Estee Lauder Continues To Make Over Its Business

By Will Ashworth | August 16, 2012 AAA

Estee Lauder (NYSE:EL) was a big winner August 14, jumping almost 10% on strong fourth quarter and full-year revenues and earnings. CEO Fabrizio Freda continues to make over the iconic company since his hiring in March 2008 and shareholders are clearly benefiting. Although its stock isn't cheap, this is a company that's firing on all cylinders and is a welcome addition to any portfolio. Here's why.

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Transformation
Freda spent 20 years at Procter & Gamble (NYSE:PG), including more than a decade in its health and beauty care division. When he was hired as President and Chief Operating Officer in 2008, it quickly became clear that he was the man to take the 66-year-old company to the next level and was moved into the CEO role 16 months later.

Freda brought a financial discipline not seen at the company prior to his arrival. Included in the changes was a 6% reduction in headcount in 2009 that helped weed out some of the fat, while also moving creativity and innovation into the hands of the various regions. While most consumer goods companies centralized their innovation, Estee Lauder decentralized and the move has paid off ever since.

SEE: Why Innovation Is Crucial To Success In Business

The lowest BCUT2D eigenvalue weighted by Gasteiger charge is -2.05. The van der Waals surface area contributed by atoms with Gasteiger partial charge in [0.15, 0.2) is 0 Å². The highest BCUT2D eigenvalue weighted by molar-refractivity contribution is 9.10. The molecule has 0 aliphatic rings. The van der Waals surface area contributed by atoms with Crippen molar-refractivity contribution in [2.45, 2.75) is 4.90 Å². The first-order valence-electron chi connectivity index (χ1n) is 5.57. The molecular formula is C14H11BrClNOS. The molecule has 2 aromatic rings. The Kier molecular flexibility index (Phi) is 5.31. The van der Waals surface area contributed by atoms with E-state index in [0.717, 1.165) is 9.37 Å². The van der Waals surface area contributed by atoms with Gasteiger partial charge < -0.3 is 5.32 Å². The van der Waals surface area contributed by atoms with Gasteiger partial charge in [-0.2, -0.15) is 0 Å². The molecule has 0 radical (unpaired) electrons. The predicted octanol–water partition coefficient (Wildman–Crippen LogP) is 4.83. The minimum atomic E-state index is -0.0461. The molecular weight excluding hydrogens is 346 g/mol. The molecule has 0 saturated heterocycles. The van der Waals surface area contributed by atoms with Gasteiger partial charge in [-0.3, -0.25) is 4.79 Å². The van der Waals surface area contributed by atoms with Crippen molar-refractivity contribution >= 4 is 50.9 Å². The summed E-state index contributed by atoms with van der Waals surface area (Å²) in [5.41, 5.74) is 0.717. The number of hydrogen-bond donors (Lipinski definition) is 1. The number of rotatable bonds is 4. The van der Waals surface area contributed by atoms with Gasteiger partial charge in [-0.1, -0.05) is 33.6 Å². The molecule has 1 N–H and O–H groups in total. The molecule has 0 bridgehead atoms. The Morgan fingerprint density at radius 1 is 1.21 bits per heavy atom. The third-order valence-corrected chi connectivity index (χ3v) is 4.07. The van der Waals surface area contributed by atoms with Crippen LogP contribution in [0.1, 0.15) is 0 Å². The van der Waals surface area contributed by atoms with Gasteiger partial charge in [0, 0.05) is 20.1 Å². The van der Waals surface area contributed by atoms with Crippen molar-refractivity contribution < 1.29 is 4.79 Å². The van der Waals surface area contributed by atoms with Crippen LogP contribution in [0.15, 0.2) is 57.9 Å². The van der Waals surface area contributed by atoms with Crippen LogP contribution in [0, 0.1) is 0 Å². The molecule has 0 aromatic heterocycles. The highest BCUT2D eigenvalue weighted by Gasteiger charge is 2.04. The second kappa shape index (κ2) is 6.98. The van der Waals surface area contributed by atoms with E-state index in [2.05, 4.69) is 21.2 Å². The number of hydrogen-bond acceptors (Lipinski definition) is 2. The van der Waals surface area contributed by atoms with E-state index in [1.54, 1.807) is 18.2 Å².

Fiscal 2012 saw revenues increase 10% to $9.72 billion, with all four segments (skin care, makeup, fragrance and hair care) achieving year-over-year gains and with skin care leading the way, up 14% to $4.23 billion. More impressive still is the 20% increase in operating income to $1.37 billion with a 120 basis point increase in operating margin.

At 14.2%, it exceeded its 2012 goal of 14%, a company record. On a geographic basis, its business in Europe, the Middle East and Africa saw revenues increase 11% and operating income by 14%. In terms of operating margins, its EMEA segment was able to deliver a 70 basis point increase to 20.7% and while the region generates just 37% of overall revenue, it brings in 54% of operating profits.

SEE: Zooming In On Net Operating Income

Moving Forward
Despite a challenging global economy, Estee Lauder plans to increase its gross margin in 2013 through higher prices and a better product mix. Boosting its global advertising spend, it still expects higher operating margins (nearly 15%) through cost reductions. Its sales growth is expected to come from China and travel retail, a business that's underappreciated but exceptionally profitable. Estee Lauder's products are considered part of the prestige beauty category. In 2010, emerging markets accounted for $9 billion in sales or 14% of global prestige beauty sales.

In 2020, it expects those sales to reach $19 billion or 21% of the market. China represents a lion's share of the emerging markets business. In 2010, Chinese women spent approximately $19 per capita on beauty products compared to $229 per capita in the U.S. Even with a slowdown in China, there's plenty of room to grow. Lastly, its online sales in fiscal 2011 represented just 3.9% of its total revenue, but are growing at 30% annually. Within two years, that number could be over 5% and then some.

SEE: China Vs. The U.S.: A Race To The Top

The Bottom Line
When Freda took over as CEO in 2009, operating margins were 7%. In just three years, it's been able to double those margins and they aren't done yet. Estee Lauder's on a roll - Tuesday's news confirms it.

At the time of writing, Will Ashworth did not own shares in any of the companies mentioned in this article.

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